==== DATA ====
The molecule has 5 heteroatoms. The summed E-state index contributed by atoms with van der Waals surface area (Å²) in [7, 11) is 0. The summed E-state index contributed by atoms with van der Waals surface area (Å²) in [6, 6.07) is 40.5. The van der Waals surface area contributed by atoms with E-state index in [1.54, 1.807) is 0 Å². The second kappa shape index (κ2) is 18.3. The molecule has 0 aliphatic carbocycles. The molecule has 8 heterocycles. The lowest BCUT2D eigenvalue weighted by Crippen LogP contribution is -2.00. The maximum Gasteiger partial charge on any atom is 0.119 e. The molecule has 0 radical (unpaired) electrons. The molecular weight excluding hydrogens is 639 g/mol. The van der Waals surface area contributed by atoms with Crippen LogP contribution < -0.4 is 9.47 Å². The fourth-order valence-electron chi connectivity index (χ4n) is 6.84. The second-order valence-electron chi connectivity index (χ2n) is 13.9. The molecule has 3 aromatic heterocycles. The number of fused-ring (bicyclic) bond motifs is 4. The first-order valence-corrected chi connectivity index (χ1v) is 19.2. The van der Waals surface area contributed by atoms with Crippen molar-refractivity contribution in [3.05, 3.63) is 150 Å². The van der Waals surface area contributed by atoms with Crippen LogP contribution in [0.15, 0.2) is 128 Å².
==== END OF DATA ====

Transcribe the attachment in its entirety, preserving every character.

The molecule has 5 heteroatoms. The summed E-state index contributed by atoms with van der Waals surface area (Å²) in [7, 11) is 0. The summed E-state index contributed by atoms with van der Waals surface area (Å²) in [6, 6.07) is 40.5. The van der Waals surface area contributed by atoms with E-state index in [1.54, 1.807) is 0 Å². The second kappa shape index (κ2) is 18.3. The molecule has 0 aliphatic carbocycles. The molecule has 8 heterocycles. The lowest BCUT2D eigenvalue weighted by Crippen LogP contribution is -2.00. The maximum Gasteiger partial charge on any atom is 0.119 e. The molecule has 0 radical (unpaired) electrons. The molecular weight excluding hydrogens is 639 g/mol. The van der Waals surface area contributed by atoms with Crippen LogP contribution < -0.4 is 9.47 Å². The fourth-order valence-electron chi connectivity index (χ4n) is 6.84. The second-order valence-electron chi connectivity index (χ2n) is 13.9. The molecule has 3 aromatic heterocycles. The number of fused-ring (bicyclic) bond motifs is 4. The first-order valence-corrected chi connectivity index (χ1v) is 19.2. The van der Waals surface area contributed by atoms with Crippen molar-refractivity contribution in [3.05, 3.63) is 150 Å². The van der Waals surface area contributed by atoms with Crippen LogP contribution in [0.15, 0.2) is 128 Å².